This is the second part of Sarah “Coach Jay” Jurewicz’s story. She can be described as a servant leader, a creative expressionist and a coach who does not stop at simply changing players’ lives on the court. Off the court, she is changing lives all around the world. Coach Jay is in her eighth season as head coach of the Wittenberg Tigers Women’s Basketball Team.
A native of Shakopee, Minnesota, Jurewicz is one of the all-time greats in Wittenberg women’s basketball history. As a player, her teams posted a four-year record of 85-24 overall, including a phenomenal North Coast Athletic Conference (NCAC) record of 59-5. The Tigers won NCAC regular season and tournament titles and advanced to the NCAA Division III Tournament three times during Jurewicz’s career — in 1995, 1996 and 1998.
Her first coaching opportunity came at Savannah College as the assistant coach from 2000-2003. She was involved in all aspects of the program, including practice preparation, post development, recruitment and game strategy; Jay helped the team to two winning seasons in her three years.
“It was really exciting; the team here was so athletic and quite amazing,” she said.
Nevertheless, the most interesting thing about her time at Savannah wasn’t the amazing records they upheld; the players were all artists in some aspects because Savannah is an arts and design college. During Jays’ time there, the team had a 19-7 record and an appearance in the NCAA Division II Tournament in 2001-02.
While Coach Jay says she “misses working together with a group,” she also misses being in control of what happens on the court.
“As a coach, you still have some control over what happens on the floor, but you don’t have ultimate control. And as a fan, you have zero control,” she said. “The more and more you’re removed from the court, the harder it is to watch.”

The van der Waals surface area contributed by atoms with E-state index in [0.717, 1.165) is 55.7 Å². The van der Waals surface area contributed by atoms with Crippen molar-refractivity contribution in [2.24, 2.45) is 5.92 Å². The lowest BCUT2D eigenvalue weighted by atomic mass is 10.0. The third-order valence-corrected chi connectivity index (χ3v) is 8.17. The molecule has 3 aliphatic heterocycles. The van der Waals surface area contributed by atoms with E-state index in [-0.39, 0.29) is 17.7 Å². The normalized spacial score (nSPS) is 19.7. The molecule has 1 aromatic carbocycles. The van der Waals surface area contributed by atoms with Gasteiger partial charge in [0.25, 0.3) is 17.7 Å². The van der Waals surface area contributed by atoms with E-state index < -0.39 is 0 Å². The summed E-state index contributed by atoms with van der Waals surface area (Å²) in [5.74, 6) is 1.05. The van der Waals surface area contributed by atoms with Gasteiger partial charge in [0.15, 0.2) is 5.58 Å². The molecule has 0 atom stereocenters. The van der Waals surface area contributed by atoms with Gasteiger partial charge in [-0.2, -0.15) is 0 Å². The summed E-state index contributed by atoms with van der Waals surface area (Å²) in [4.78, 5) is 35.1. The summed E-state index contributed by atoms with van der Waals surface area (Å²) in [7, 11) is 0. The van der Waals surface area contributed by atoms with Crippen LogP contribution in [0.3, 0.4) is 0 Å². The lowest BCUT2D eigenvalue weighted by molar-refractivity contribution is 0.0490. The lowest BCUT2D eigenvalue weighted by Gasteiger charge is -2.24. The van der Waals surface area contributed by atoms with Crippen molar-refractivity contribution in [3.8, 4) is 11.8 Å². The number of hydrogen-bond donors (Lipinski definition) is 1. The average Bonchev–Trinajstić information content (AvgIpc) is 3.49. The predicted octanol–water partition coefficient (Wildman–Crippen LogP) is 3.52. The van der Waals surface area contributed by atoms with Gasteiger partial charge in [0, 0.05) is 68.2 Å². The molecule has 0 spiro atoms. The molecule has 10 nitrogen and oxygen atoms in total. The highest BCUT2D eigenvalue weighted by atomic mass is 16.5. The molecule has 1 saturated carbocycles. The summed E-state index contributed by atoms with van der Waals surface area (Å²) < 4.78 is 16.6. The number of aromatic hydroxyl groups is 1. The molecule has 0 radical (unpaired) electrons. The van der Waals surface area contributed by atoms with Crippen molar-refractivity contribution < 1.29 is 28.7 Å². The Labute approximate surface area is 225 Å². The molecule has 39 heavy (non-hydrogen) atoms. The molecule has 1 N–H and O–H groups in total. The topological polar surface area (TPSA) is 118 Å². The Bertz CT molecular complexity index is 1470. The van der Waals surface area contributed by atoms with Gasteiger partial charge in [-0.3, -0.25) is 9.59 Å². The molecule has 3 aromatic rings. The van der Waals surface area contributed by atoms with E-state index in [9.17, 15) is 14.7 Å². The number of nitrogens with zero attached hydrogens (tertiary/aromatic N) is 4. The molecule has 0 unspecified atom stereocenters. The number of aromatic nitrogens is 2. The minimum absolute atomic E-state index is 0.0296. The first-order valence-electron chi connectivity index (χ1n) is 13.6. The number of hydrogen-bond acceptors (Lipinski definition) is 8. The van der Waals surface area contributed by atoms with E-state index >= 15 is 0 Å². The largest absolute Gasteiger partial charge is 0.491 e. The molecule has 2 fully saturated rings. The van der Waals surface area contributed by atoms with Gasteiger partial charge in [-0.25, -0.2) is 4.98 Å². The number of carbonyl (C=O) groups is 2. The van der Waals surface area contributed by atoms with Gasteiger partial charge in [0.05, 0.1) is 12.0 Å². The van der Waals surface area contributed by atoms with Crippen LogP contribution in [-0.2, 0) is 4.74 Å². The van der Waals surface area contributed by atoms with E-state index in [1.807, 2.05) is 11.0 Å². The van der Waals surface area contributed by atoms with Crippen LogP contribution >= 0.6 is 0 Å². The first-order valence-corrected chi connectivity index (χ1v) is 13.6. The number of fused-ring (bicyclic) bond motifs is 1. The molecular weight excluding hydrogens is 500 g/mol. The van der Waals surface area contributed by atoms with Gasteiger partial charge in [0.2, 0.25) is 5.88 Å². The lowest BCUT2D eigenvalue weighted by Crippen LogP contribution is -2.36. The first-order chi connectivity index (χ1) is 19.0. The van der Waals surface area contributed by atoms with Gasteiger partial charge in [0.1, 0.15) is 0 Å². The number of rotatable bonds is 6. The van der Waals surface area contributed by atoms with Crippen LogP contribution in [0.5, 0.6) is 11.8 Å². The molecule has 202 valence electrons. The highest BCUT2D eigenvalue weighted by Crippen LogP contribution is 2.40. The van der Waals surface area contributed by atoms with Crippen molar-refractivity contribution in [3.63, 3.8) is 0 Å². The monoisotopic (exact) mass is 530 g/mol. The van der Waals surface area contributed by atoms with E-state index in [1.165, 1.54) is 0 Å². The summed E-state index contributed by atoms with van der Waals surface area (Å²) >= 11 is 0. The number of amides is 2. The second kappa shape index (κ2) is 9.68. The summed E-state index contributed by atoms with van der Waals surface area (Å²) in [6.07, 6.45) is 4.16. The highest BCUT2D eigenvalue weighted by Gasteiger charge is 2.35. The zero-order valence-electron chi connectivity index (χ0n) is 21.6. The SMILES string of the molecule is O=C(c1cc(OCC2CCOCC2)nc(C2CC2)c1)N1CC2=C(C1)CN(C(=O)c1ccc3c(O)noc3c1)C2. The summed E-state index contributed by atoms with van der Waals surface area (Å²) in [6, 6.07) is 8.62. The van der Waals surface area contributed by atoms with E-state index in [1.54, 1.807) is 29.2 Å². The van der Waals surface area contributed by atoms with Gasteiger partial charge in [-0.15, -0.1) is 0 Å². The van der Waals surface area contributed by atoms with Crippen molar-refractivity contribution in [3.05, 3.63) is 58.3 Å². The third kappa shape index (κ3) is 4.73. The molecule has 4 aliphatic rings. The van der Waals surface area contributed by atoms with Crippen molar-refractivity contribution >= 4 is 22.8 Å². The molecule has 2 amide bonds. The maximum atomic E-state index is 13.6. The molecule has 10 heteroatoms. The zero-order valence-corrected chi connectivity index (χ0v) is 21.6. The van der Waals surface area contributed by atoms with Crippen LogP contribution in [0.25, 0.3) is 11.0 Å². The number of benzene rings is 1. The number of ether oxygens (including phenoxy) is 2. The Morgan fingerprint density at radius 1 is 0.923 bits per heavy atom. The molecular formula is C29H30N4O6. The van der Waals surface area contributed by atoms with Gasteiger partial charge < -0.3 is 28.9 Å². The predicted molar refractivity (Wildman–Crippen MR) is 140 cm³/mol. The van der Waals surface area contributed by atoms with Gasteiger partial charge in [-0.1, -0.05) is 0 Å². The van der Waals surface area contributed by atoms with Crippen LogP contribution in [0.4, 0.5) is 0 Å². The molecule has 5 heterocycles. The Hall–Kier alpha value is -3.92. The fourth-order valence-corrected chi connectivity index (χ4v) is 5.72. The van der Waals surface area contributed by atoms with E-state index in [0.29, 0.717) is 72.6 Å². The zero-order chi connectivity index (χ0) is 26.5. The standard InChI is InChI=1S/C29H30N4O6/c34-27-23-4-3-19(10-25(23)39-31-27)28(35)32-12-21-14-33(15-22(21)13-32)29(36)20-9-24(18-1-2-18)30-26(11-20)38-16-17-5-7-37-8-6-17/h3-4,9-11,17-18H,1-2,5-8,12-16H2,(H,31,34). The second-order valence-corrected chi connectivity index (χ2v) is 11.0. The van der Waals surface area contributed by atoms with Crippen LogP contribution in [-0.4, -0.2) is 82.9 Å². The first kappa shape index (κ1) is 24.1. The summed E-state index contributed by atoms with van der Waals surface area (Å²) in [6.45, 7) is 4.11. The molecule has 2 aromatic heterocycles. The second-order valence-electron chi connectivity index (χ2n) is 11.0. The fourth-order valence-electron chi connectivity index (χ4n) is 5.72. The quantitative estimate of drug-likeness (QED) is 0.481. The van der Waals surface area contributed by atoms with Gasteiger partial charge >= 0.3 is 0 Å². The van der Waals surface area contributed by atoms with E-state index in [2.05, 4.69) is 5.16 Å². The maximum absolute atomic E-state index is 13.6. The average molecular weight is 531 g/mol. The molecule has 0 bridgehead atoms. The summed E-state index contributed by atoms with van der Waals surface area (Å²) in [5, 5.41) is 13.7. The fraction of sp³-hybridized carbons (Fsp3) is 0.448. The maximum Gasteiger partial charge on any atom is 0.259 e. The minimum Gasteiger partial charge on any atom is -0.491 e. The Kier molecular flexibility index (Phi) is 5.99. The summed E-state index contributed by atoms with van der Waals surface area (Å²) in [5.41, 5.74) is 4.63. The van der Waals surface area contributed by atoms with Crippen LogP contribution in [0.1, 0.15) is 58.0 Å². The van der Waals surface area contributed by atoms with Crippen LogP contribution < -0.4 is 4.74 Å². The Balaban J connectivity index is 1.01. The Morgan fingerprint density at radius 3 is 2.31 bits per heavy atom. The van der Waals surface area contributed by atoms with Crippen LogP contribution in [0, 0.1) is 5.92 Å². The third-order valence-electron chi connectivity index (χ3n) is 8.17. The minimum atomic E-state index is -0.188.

She says when she picks up The Torch and sees her players’ future in stories about the basketball team “that it is great and awesome that [The Torch] is highlighting that these athletes are doing more than just playing in their sport.”
While none of her athletes might have come in with the mindset of only playing basketball, Jay says, “They know their life is greater and goes way beyond basketball here. They know that the things they’re going to learn in basketball is [sic] going to help them if they learn how to apply it beyond the court.”
When Coach Jay was asked to talk about her mentor Pam Evans Smith, who is the namesake for the basketball arena in which she now coaches, she had a lot to say:
“I think she instilled a lot of tangible qualities that I still carry with me today…hard-work that is one of them,” she said
Jay went on to talk about how “what I did as a student here both on the basketball court or out side the basketball court,” was never easy.
“I think dedication was another one I learned from her,” she continued regarding Evans Smith. “Both compassion and passion were qualities that she upheld herself and that she instilled in those who were apart of her program.”
Jay is also now rapidly becoming known as ‘Shoeless Jay’ as part of a philanthropic event in which she participates.
“They’re people who don’t have shoes and socks on their feet in the middle of winter,” Jay said, referring to the event she has committed to doing every other year.
She coaches one game barefooted to raise awareness to how many people around the world go without shoes.
That’s the story all about how one woman became known as a fearless, shoeless servant leader, creative expressionist and a coach.
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